/etc/udhcpc.d/50default: Adding DNS 205.171.2.25

 

Sweet! So, now for the fun part…test your connection!!

root@edison:~# ping google.com
PING google.com (74.125.224.40): 56 data bytes
64 bytes from 74.125.224.40: seq=0 ttl=57 time=44.226 ms
64 bytes from 74.125.224.40: seq=1 ttl=57 time=57.004 ms
64 bytes from 74.125.224.40: seq=2 ttl=57 time=61.138 ms
^C
--- google.com ping statistics ---
3 packets transmitted, 3 packets received, 0% packet loss
round-trip min/avg/max = 44.226/54.122/61.138 ms

 

BAM! Connecting to google means we’re now the smartest person alive.

If you’re like me, then you’re probably already thinking that this process is a little bit cumbersome. Fortunately, we can automate a whole bunch of this with very little effort (and all of it in a later post here).

The first thing we have to do is edit our wpa_supplicant.conf file. The wpa_supplicant.conf file is the configuration file that wpa_supplicant references on start-up (the first command in this tutorial calls it). So, use your favorite text editor to open it:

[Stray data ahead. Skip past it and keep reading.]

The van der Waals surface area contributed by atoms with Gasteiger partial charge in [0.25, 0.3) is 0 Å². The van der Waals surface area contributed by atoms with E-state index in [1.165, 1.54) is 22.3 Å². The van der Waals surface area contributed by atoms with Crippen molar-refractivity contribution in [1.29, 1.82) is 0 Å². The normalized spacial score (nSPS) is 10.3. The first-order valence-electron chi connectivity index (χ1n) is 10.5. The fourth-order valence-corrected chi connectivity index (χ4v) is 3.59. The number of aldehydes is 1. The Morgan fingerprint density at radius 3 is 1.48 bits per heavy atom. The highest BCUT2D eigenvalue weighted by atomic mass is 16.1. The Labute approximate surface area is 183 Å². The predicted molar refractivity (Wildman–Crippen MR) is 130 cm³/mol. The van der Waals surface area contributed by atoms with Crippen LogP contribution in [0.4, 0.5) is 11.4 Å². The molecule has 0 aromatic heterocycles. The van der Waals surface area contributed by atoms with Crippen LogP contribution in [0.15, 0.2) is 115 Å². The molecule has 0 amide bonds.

root@edison:~# vi /etc/wpa_supplicant/wpa_supplicant.conf

Using vi is arbitrary, it’s just a nice lightweight editor already installed on Edison.

The file should contain a few lines that describe the network you just added using wpa_cli. For me, this would be:

network={
        ssid="Dante's Inferno"
        psk="InTheoryThisWouldBeMyPassword"
        key_mgmt=WPA-PSK
        disabled=1
}

 

This config was automatically saved to wpa_supplicant.conf when the save command was issued in wpa_cli. All network properties that you set before initiating the save are stored here. However, the disabled = 1 line is added by default and tell’s wpa_supplicant not to automatically connect to this network. We’re definitely going to delete that line and make our .conf look like:

network={
        ssid="Dante's Inferno"
        psk="InTheoryThisWouldBeMyPassword"
        key_mgmt=WPA-PSK
        }

 

Save this modified file and exit your text editor.

It’s as easy as that. Now every time you’re in range of this network and you reboot Edison, you’ll only have to issue two commands to access the internet:

root@edison:~# wpa_supplicant -B -Dnl80211 -iwlan0 -c/etc/wpa_supplicant/wpa_supplicant.conf
root@edison:~# busybox udhcpc -i wlan0